#### alexmahone

(Any number of options may be correct.)

Three concentric spherical shells have radii r, 2r and 3r with charges q1, q2 and q3 respectively. Innermost and outermost shells are earthed. Then,

(a) q1+q3=-q2
(b) q1=-q2/4
(c) q3/q1=3
(d) q3/q2=-1/3

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#### alexmahone

I know that I must write the net potentials of the innermost and the outermost shells as zero.

Could someone please tell me how to write the net potential of a particular shell? Does it depend on the other shells as well?

#### borgwal

Show your work...which laws do you think you'll need?

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#### alexmahone

Show your work...which laws do you think you'll need?
$\phi=\frac{1}{4\pi\epsilon}\frac{q}{r}$

#### borgwal

That equation is correct for a single point charge (or a charge q distributed in a spherically symmetric way) once you choose your potential equal to zero at infinity.

Do you know Gauss' law?

Do you know how to calculate a potential once you know the electric field?

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#### alexmahone

That equation is correct for a point charge (or a charge q distributed in a spherically symmetric way) once you choose your potential equal to zero at infinity.

Do you know Gauss' law?
Yes I know Gauss' law.

#### alexmahone

Do you know how to calculate a potential once you know the electric field?
E=-dV/dr ?

#### borgwal

Apply Gauss' law to find E, then use E to find the potentials: not by integrating from infinity, but starting at the origin r=0.

#### borgwal

E=-dV/dr ?
Yes, kind of: you need the inverse relation since you can calculate E from Gauss' law.

#### alexmahone

Yes, kind of: you need the inverse relation since you can calculate E from Gauss' law.
I'll try your method tomorrow and tell you if I was able to solve it or not. Anyway, thanks for your help. :)

#### borgwal

Okay: you should find that exactly *one* of the answers is correct.

#### alexmahone

Okay: you should find that exactly *one* of the answers is correct.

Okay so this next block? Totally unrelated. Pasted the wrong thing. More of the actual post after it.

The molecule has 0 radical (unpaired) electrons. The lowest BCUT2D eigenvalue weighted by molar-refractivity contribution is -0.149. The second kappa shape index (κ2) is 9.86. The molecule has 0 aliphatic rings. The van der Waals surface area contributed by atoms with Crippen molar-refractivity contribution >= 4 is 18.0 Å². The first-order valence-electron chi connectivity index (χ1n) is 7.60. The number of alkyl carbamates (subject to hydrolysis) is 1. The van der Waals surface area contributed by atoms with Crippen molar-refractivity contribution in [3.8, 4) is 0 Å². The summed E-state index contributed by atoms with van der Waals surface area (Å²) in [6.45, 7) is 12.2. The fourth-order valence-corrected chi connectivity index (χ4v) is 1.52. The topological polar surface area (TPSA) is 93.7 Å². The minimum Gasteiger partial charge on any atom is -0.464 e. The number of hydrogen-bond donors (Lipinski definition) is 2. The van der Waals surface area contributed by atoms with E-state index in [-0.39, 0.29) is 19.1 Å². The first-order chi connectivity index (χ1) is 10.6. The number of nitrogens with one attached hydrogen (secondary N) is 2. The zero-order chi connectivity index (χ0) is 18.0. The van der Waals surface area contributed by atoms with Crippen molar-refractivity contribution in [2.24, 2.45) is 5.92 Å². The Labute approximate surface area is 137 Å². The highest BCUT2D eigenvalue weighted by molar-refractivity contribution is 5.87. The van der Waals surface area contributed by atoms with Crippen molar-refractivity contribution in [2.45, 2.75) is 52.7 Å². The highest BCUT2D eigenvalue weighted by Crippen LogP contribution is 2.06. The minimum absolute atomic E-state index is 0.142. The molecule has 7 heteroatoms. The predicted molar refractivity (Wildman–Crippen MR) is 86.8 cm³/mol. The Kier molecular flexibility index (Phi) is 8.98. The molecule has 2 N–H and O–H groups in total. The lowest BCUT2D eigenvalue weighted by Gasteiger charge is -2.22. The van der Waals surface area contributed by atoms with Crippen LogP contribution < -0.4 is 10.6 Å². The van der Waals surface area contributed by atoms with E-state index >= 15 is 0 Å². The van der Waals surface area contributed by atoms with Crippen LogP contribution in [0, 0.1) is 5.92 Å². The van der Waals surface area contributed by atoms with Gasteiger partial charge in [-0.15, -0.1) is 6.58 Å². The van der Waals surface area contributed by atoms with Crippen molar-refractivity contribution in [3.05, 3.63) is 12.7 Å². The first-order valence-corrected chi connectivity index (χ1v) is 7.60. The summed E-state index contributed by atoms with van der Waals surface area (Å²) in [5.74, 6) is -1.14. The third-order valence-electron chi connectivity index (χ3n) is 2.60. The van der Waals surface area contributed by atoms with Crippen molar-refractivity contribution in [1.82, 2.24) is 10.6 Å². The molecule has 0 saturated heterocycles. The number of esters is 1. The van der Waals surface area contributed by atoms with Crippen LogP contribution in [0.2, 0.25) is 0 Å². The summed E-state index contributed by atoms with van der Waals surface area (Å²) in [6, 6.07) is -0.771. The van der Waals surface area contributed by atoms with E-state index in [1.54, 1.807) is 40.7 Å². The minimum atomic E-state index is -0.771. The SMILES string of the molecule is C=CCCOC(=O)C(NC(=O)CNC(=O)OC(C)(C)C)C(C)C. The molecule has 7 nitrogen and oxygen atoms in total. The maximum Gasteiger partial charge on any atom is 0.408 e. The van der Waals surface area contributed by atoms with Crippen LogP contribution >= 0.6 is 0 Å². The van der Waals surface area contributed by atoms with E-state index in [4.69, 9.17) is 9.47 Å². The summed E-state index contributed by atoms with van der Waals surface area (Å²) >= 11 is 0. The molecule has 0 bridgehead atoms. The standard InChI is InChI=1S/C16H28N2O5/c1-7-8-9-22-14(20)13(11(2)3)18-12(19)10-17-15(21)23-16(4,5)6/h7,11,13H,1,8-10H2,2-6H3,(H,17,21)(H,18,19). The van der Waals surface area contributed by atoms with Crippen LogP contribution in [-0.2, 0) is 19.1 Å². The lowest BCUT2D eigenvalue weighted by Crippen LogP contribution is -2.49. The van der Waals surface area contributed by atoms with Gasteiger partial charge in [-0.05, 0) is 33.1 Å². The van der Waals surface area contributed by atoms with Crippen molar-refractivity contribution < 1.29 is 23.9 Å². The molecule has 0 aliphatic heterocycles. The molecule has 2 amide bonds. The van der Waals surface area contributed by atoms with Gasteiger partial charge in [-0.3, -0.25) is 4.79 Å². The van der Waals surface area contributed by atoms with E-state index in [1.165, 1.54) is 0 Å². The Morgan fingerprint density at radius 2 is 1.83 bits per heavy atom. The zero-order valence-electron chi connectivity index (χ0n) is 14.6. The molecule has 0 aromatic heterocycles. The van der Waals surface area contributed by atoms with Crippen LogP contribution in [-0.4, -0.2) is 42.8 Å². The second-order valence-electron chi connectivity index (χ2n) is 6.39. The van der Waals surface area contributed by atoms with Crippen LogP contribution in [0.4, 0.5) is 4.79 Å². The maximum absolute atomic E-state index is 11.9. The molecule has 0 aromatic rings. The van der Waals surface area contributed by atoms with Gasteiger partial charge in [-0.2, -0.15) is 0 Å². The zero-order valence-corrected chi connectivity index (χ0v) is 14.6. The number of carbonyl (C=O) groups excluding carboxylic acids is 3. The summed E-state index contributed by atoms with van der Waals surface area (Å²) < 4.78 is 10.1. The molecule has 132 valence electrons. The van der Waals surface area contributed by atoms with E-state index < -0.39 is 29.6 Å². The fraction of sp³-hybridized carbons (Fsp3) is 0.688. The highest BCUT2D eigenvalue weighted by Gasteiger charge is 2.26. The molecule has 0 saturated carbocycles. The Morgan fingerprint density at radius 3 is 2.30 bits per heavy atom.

Actually, the answer key tells me that (a), (b), (c) are correct.

#### borgwal

One condition follows from the given that the potentials on shells 3 and 1 are the same. The other two are really the same conditions then, and follow if you insist on having a potential zero at infinity (I didn't think you need that, but okay....you do).

And, did you use the approach I suggested?

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#### borgwal

Yes, but now you have to get the potential from the fields, start integrating from either r=0, or r=\infty.
Actually, in this problem r is a constant for some reason, so use a different variable for the variable distance.
(I think you mean your answer only for the constant distances given in the problem, but that is not enough).

#### alexmahone

Using Gauss' law I get

$E_14 \pi r^2=\frac{q_1}{\epsilon}$
$E_24 \pi (2r)^2=\frac{q_1+q_2}{\epsilon}$
$E_34 \pi (3r)^2=\frac{q_1+q_2+q_3}{\epsilon}$

#### alexmahone

Yes, but now you have to get the potential from the fields, start integrating from either r=0, or r=\infty.
Actually, in this problem r is a constant for some reason, so use a different variable for the variable distance.
(I think you mean your answer only for the constant distances given in the problem, but that is not enough).
Could you please complete the solution for me? I'm really stuck! :(

#### borgwal

No, I'm not gonna complete it for you.

For a variable distance r between R and 2R (I'm using R now for what is called r in the problem), the field is E(r)=q1/4\pi \epsilon r^2. You have to integrate this from R to 2R to get the potential difference between shells 2 and 1. Then you do the same for r between 2R and 3R: that gives you the potential difference between shells 3 and 1, which should be zero. That actually gives you one of the conditions a,b,c,d, but I won't tell you which one.

If you can't integrate, then you can't solve the problem.

yeah..keep going

#### alexmahone

$E=\frac{q}{4\pi\epsilon R^2}$
$E=-dV/dR$
$V_2-V_1=\int^{2r}_{r}\frac{q}{4\pi\epsilon R^2} dR$
$V_2-V_1=\frac{q}{4\pi\epsilon R} (r\ to\ 2r)$
$V_2-V_1=\frac{q}{4\pi\epsilon}(1/r-1/2r)$

#### borgwal

Now you have to put in the correct values of q...and then you're basically there!

#### borgwal

And the final point is: how do you get the outer shell to be at the same potential as at infinity: the way to do that is to have a zero field outside the third shell, and that gives you another condition.

#### borgwal

$V_2-V_1=\frac{q}{4\pi\epsilon}(1/r-1/2r)$
$V_3-V_2=\frac{q}{4\pi\epsilon}(1/2r-1/3r)$
The first line is correct, the second only if you put in the right value for q.

#### borgwal

$V_3-V_1=\frac{q}{4\pi\epsilon}(1/r-1/3r)$
So this is the wrong conclusion (see previous post)

#### borgwal

$V_2-V_1=\frac{2q}{4\pi\epsilon}(1/r-1/2r)$
$V_3-V_2=\frac{3q}{4\pi\epsilon}(1/2r-1/3r)$
It's not simply 2q and 3q, but some combinations of q1, q2, q3

#### borgwal

$V_2-V_1=\frac{q_2}{4\pi\epsilon}(1/r-1/2r)$
$V_3-V_2=\frac{q_3}{4\pi\epsilon}(1/2r-1/3r)$
almost correct!

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